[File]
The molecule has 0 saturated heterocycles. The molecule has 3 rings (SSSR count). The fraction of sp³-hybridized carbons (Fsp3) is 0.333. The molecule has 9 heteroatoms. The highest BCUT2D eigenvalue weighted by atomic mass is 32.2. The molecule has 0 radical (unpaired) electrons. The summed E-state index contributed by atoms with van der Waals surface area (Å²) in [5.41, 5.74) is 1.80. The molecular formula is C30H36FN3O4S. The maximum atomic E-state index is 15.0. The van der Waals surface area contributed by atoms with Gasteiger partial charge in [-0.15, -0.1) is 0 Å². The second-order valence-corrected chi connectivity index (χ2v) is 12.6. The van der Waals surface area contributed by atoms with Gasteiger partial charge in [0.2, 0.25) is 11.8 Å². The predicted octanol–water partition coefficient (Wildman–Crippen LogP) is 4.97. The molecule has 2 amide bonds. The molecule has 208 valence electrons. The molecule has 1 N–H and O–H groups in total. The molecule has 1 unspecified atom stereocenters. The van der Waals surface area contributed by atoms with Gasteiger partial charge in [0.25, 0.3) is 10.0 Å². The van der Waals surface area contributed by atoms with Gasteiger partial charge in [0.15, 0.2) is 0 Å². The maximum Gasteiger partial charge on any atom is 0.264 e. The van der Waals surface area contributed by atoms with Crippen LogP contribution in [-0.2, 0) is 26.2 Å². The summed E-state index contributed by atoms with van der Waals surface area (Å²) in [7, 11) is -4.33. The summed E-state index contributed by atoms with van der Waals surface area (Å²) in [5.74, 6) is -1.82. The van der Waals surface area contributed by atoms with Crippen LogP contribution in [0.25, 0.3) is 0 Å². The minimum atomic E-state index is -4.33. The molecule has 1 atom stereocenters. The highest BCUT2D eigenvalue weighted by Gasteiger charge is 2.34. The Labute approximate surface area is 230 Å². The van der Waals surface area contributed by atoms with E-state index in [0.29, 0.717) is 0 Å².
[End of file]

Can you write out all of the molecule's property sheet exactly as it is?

The molecule has 0 saturated heterocycles. The molecule has 3 rings (SSSR count). The fraction of sp³-hybridized carbons (Fsp3) is 0.333. The molecule has 9 heteroatoms. The highest BCUT2D eigenvalue weighted by atomic mass is 32.2. The molecule has 0 radical (unpaired) electrons. The summed E-state index contributed by atoms with van der Waals surface area (Å²) in [5.41, 5.74) is 1.80. The molecular formula is C30H36FN3O4S. The maximum atomic E-state index is 15.0. The van der Waals surface area contributed by atoms with Gasteiger partial charge in [-0.15, -0.1) is 0 Å². The second-order valence-corrected chi connectivity index (χ2v) is 12.6. The van der Waals surface area contributed by atoms with Gasteiger partial charge in [0.2, 0.25) is 11.8 Å². The predicted octanol–water partition coefficient (Wildman–Crippen LogP) is 4.97. The molecule has 2 amide bonds. The molecule has 208 valence electrons. The molecule has 1 N–H and O–H groups in total. The molecule has 1 unspecified atom stereocenters. The van der Waals surface area contributed by atoms with Gasteiger partial charge in [0.25, 0.3) is 10.0 Å². The van der Waals surface area contributed by atoms with Gasteiger partial charge in [0.15, 0.2) is 0 Å². The maximum Gasteiger partial charge on any atom is 0.264 e. The van der Waals surface area contributed by atoms with Crippen LogP contribution in [-0.2, 0) is 26.2 Å². The summed E-state index contributed by atoms with van der Waals surface area (Å²) in [7, 11) is -4.33. The summed E-state index contributed by atoms with van der Waals surface area (Å²) in [5.74, 6) is -1.82. The van der Waals surface area contributed by atoms with Crippen LogP contribution in [0.25, 0.3) is 0 Å². The minimum atomic E-state index is -4.33. The molecule has 1 atom stereocenters. The highest BCUT2D eigenvalue weighted by Gasteiger charge is 2.34. The Labute approximate surface area is 230 Å². The van der Waals surface area contributed by atoms with E-state index in [0.29, 0.717) is 0 Å².